They point to his visit to Jerusalem and the West Bank last year when he found himself being dragged into discussions about how to find a route to peace. Unperturbed, the duke listened, asked questions and then moved on, making everyone he met feel heard.

He’s not one to avoid sensitive debate like his grandmother but has managed to adopt her ability to hide his personal thoughts. He has strong opinions but knows he will need to keep them to himself as king and anything he reveals now will be remembered.

The royal couple talk with local school children in the Margallah Hills on the second day of the royal visit to Pakistan on Tuesday in Islamabad, Pakistan.
PHOTO: Owen Humphreys/Pool/Getty Images
The royal couple talk with local school children in the Margallah Hills on the second day of the royal visit to Pakistan on Tuesday in Islamabad, Pakistan.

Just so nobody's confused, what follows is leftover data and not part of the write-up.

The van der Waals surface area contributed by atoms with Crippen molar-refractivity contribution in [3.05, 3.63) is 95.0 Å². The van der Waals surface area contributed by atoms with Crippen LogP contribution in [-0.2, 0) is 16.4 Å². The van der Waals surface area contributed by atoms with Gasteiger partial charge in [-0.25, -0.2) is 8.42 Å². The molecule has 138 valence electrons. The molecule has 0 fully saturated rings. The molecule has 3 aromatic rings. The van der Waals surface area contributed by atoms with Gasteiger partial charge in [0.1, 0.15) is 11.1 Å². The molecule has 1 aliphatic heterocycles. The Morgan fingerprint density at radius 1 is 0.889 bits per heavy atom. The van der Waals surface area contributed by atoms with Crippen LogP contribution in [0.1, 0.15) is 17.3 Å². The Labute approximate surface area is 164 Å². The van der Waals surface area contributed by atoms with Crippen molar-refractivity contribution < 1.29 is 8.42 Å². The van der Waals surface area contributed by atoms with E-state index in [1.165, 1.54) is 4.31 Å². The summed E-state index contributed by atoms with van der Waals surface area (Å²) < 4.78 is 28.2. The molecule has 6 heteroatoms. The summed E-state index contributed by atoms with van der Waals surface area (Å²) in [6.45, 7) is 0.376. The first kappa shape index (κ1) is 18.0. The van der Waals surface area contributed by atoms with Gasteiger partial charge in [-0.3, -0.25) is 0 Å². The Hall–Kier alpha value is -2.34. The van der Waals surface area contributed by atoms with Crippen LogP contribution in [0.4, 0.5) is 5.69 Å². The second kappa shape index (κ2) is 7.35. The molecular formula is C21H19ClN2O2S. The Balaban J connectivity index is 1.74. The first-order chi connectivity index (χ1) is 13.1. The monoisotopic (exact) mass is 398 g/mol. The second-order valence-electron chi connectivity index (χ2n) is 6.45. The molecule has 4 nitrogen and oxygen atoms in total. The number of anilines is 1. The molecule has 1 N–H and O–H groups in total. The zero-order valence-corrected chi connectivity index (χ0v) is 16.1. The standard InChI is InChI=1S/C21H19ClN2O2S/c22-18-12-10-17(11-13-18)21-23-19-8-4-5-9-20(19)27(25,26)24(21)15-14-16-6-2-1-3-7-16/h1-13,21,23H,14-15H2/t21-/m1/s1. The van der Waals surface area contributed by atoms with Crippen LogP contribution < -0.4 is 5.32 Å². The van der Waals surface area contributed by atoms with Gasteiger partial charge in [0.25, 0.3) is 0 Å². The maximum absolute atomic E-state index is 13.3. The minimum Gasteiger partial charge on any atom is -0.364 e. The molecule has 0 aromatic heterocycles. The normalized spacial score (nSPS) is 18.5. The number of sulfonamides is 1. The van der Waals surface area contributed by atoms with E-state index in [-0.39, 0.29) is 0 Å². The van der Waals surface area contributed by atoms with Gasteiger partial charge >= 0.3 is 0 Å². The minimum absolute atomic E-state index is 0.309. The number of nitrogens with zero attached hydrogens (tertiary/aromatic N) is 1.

Inevitably comparisons are being made with the Sussexes’ recent tour of Africa. Harry and Meghan are more open about their emotions because they can be, knowing they are not destined for the throne and the formality that comes with that. A particularly poignant moment during the Africa visit came when the Duke of Sussex retraced his mother’s footsteps through what was an Angolan minefield.

William too has committed to keeping his mother’s legacy alive which is why he will visit the Shaukat Khanum Hospital in Lahore on Thursday where she was famously pictured cradling a young cancer patient. Don’t expect William to re-enact Diana’s moment like his brother though.

Diana, Princess of Wales, cradles a sick child in her arms while she sits with Jemima Khan during her visit to Imran Khan
PHOTO: Anwar Hussein/WireImage/Getty Images
Diana, Princess of Wales, cradles a sick child in her arms while she sits with Jemima Khan during her visit to Imran Khan's cancer hospital in Lahore, Pakistan in 1996.

The message to take from that is that this visit isn’t about Diana or, indeed, Harry. It’s about William and how he wants to tell his own story.